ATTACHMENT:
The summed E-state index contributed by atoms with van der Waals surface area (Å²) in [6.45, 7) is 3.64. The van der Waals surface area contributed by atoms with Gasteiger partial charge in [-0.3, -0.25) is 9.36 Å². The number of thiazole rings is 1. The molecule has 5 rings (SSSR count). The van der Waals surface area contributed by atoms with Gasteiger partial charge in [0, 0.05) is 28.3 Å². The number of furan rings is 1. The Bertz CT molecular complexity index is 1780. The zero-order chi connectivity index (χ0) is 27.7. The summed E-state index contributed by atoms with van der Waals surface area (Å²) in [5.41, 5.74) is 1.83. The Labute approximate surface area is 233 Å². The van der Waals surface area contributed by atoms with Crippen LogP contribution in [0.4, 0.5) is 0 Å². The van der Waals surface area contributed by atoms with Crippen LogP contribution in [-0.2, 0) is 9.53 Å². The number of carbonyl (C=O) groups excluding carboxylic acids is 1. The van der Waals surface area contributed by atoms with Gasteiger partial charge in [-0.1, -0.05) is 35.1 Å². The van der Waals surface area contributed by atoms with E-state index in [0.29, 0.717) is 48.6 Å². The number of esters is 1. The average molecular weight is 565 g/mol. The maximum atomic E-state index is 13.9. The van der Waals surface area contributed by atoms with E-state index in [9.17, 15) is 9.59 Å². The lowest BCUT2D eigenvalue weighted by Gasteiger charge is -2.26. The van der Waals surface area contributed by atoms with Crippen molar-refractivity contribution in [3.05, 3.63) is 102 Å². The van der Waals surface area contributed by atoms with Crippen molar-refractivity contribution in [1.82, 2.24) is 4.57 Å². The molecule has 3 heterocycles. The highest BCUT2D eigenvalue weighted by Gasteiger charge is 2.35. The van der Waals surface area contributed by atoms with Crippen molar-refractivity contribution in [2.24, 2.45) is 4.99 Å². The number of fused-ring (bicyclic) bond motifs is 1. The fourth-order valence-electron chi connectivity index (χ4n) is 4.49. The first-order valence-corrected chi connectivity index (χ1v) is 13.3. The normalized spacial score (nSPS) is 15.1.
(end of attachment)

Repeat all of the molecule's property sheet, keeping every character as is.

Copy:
The summed E-state index contributed by atoms with van der Waals surface area (Å²) in [6.45, 7) is 3.64. The van der Waals surface area contributed by atoms with Gasteiger partial charge in [-0.3, -0.25) is 9.36 Å². The number of thiazole rings is 1. The molecule has 5 rings (SSSR count). The van der Waals surface area contributed by atoms with Gasteiger partial charge in [0, 0.05) is 28.3 Å². The number of furan rings is 1. The Bertz CT molecular complexity index is 1780. The zero-order chi connectivity index (χ0) is 27.7. The summed E-state index contributed by atoms with van der Waals surface area (Å²) in [5.41, 5.74) is 1.83. The Labute approximate surface area is 233 Å². The van der Waals surface area contributed by atoms with Crippen LogP contribution in [0.4, 0.5) is 0 Å². The van der Waals surface area contributed by atoms with Crippen LogP contribution in [-0.2, 0) is 9.53 Å². The number of carbonyl (C=O) groups excluding carboxylic acids is 1. The van der Waals surface area contributed by atoms with Gasteiger partial charge in [-0.1, -0.05) is 35.1 Å². The van der Waals surface area contributed by atoms with E-state index in [0.29, 0.717) is 48.6 Å². The number of esters is 1. The average molecular weight is 565 g/mol. The maximum atomic E-state index is 13.9. The van der Waals surface area contributed by atoms with E-state index in [9.17, 15) is 9.59 Å². The lowest BCUT2D eigenvalue weighted by Gasteiger charge is -2.26. The van der Waals surface area contributed by atoms with Crippen molar-refractivity contribution in [3.05, 3.63) is 102 Å². The van der Waals surface area contributed by atoms with Crippen molar-refractivity contribution in [1.82, 2.24) is 4.57 Å². The molecule has 3 heterocycles. The highest BCUT2D eigenvalue weighted by Gasteiger charge is 2.35. The van der Waals surface area contributed by atoms with Crippen molar-refractivity contribution in [2.24, 2.45) is 4.99 Å². The number of fused-ring (bicyclic) bond motifs is 1. The fourth-order valence-electron chi connectivity index (χ4n) is 4.49. The first-order valence-corrected chi connectivity index (χ1v) is 13.3. The normalized spacial score (nSPS) is 15.1.